This was certainly an experimental piece unlike the normal ADRIFT games we see, and for that it deserves credit. So many games follow a formula these days. This really isn't a guide book, more of an interactive visit where you could wander around, and hopefully if you made a real visit it would help. I think a nice touch would have been a sketch map the player started off with and that they could check from time to time. This would have made it less of a mystery tour and would have allowed a degree of planning.

As has been said, the game did lack any form of apparent help, which made it ultimately frustrating as I did feel there was more to the game than I was able to find.

A worthy effort 5/10.
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Postby surrealist » Fri May 13, 2005 7:31 pm

**SPOLIERS WITHIN**

Hello, author here, thanks for your reviews.

I'm aware of the shortcomings of this adventure, as it's my first. I was extremely cheeky to enter it into the comp as it was really an amusement for fellow forum members in Portobello Online, a community website in Edinburgh, UK.

Here is the thread where I inflicted the puzzle on the board :

http://portobello-edinburgh.org.uk/phpBB2/viewtopic.php?t=1274

One of the things we are most aware of here and which may not be apparent to the random player is the amount of local council control here (not all of it bad!), but for that reason the only instructions for the game are written on a council sign. If you don't find it, you'd have trouble working out that before you get the bus home you have to go swimming and take a scenic photo.

Portobello is small. There aren't many locations. But you do have to move about from place to place to get things done.

There is no swimming in the sea for a reason, which frustrates most locals - the sea is freezing. Again another in-joke for us local yokels I guess.

Sorry about the digging errors and multiple sandcastle errors.

Although I didn't explain it, the player has paper money but is struggling for the right coinage for the arcade game (to win a bigger coin) and the photo booth (which takes the winnings from the arcade).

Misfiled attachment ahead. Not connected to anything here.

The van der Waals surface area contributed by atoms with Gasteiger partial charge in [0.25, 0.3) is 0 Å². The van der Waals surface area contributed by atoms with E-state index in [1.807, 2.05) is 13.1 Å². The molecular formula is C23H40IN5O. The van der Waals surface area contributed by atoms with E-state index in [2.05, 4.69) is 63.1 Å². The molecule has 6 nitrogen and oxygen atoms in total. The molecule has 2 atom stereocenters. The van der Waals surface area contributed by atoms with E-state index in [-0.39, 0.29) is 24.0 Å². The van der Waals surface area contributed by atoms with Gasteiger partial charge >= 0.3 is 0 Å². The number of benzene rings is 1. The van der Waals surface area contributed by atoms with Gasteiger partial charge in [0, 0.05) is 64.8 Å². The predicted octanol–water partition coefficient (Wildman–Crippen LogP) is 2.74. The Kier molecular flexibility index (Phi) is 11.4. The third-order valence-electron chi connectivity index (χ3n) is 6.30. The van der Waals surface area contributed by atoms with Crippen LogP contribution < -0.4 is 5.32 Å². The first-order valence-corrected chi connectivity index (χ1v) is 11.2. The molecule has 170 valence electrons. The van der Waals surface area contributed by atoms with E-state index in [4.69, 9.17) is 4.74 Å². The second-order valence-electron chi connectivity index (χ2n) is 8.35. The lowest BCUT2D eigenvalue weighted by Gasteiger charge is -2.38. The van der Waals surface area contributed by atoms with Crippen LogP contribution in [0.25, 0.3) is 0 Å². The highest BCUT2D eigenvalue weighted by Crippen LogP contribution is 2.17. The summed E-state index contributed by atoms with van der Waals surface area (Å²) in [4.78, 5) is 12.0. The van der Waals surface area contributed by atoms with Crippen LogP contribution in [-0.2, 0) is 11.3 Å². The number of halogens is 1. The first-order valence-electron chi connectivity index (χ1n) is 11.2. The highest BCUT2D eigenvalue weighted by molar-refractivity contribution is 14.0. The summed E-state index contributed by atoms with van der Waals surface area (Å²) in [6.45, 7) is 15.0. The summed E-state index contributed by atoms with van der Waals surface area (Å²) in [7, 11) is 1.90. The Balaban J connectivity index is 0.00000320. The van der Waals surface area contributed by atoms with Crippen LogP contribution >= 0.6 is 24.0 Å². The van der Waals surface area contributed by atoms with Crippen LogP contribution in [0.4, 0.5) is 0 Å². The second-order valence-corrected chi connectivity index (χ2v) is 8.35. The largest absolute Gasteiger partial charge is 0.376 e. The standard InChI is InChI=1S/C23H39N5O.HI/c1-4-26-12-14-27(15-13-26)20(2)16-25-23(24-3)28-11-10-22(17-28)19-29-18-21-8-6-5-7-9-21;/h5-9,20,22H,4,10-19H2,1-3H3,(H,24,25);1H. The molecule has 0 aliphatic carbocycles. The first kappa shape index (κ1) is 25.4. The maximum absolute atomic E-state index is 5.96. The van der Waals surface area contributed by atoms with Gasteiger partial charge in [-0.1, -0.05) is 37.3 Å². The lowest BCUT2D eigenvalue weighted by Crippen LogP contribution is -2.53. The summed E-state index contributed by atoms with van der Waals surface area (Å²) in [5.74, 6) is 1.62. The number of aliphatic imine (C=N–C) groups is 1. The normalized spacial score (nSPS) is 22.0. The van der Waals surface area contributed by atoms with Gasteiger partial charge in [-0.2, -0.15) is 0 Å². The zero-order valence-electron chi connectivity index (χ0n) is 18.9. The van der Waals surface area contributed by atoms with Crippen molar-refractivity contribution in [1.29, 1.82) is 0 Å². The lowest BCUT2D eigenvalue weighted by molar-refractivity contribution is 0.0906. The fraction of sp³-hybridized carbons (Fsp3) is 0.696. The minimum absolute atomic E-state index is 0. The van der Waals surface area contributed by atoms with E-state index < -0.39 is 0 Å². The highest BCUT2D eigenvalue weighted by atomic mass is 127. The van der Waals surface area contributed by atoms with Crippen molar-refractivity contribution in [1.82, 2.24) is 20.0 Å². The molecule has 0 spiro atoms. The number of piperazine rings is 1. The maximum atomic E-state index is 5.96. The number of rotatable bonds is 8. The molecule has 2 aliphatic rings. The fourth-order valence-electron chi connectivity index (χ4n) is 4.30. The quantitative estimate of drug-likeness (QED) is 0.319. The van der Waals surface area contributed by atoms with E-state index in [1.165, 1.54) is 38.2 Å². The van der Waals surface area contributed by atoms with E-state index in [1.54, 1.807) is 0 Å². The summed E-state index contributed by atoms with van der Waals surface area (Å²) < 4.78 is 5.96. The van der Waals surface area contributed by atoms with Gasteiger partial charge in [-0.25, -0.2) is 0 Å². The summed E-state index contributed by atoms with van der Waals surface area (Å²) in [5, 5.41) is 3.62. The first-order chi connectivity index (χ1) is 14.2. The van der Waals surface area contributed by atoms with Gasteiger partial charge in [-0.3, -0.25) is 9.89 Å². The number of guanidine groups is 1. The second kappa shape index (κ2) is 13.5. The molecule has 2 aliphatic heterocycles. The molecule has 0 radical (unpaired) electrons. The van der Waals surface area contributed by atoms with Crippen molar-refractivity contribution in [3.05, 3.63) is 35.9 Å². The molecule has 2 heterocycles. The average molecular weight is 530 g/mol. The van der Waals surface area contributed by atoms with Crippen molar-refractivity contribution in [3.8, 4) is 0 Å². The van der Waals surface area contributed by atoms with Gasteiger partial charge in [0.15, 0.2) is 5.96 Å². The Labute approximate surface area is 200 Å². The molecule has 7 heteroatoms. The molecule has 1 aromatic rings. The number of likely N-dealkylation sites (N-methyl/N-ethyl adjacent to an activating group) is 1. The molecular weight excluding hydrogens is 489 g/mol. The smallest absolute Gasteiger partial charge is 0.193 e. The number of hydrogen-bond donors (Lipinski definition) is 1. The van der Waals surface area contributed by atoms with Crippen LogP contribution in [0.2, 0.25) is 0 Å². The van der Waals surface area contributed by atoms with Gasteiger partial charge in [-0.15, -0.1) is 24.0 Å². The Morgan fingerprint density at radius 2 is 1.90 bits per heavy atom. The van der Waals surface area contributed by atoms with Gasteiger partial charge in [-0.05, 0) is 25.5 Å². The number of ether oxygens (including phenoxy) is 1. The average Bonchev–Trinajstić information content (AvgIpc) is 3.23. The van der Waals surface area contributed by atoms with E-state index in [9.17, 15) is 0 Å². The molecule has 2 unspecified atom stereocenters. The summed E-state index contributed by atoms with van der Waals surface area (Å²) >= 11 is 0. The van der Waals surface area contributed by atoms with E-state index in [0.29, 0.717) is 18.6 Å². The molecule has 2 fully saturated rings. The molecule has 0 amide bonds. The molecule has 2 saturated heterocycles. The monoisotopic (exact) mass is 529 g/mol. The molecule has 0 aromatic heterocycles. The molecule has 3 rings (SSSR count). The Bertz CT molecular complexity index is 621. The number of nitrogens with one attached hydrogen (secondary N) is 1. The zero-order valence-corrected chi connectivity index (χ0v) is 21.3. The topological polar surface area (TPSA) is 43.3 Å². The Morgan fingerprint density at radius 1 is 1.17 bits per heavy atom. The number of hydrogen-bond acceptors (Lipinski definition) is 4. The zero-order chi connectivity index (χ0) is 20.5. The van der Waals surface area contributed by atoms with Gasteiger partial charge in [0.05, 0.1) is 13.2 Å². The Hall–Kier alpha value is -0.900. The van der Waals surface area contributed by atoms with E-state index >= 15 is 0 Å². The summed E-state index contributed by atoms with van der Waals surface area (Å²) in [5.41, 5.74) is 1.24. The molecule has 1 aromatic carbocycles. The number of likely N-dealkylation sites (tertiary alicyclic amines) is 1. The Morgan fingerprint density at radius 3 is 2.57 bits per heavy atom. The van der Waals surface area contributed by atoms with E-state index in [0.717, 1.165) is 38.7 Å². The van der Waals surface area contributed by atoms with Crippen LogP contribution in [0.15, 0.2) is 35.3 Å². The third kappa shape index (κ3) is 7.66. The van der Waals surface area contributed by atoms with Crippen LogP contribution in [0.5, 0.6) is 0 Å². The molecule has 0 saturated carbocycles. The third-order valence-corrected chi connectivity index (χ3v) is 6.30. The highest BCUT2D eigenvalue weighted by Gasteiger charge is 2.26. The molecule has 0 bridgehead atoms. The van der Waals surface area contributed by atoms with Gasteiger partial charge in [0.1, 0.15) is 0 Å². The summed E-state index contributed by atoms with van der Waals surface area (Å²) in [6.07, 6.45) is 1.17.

The items are not scattered for no reason. In fact one of the cliches I did not adhere to was the infamous red herring! Bingos always have pens, beaches always have hidden treasure in the sand, council pools always have forms you have to fill in. But I guess I could have given more clues.

It's meant to be frustrating that you can't just go swimming but need to own a leisure access card, but that is what life is like. It's meant to be frustrating that in order to get the card you need a passport sized photo. It's meant to be frustrating that in order to get the photo you need the right kind of coin even though you've got paper money. Etc.

Maybe there isn't a "proper" introduction, and maybe I did react a little extremely to some games' hand-holding, but the information *is* there - people, and not just locals, have completed this game with no hints. But I don't seek to detract from the obvious shortcomings pointed out.

I will certainly take these comments on board when we return together to the seaside....
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Postby David Whyld » Fri May 13, 2005 7:53 pm

Any chance of a revised version with all the errors fixed and some clues added?
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Postby KFAdrift » Fri May 13, 2005 9:05 pm

Well done, for a first game this was a very good effort, and better for the fact of not pushing the fact of it being a first game.
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Postby surrealist » Sat May 14, 2005 7:39 am

Ah! I didn't know I was allowed to change the game once I had entered it.

Does this mean I can do a George Lucas and insert bad CGI then call it the Special Edition?
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Postby David Whyld » Sat May 14, 2005 7:56 am

Sure. So long as you don't put any jive-talking aliens in called Binks. Permanent ban for someone who does that.
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Postby surrealist » Sat May 14, 2005 8:24 am

bwrrrrr. Meesa workin on it right now sah. ;)
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Postby KFAdrift » Sat May 14, 2005 9:15 am

Think in many ways you can look at competitions as betaplus testing, as so often there is little time to fully test a game before the event (unless you are David Whyld and can write so far ahead of schedule) :p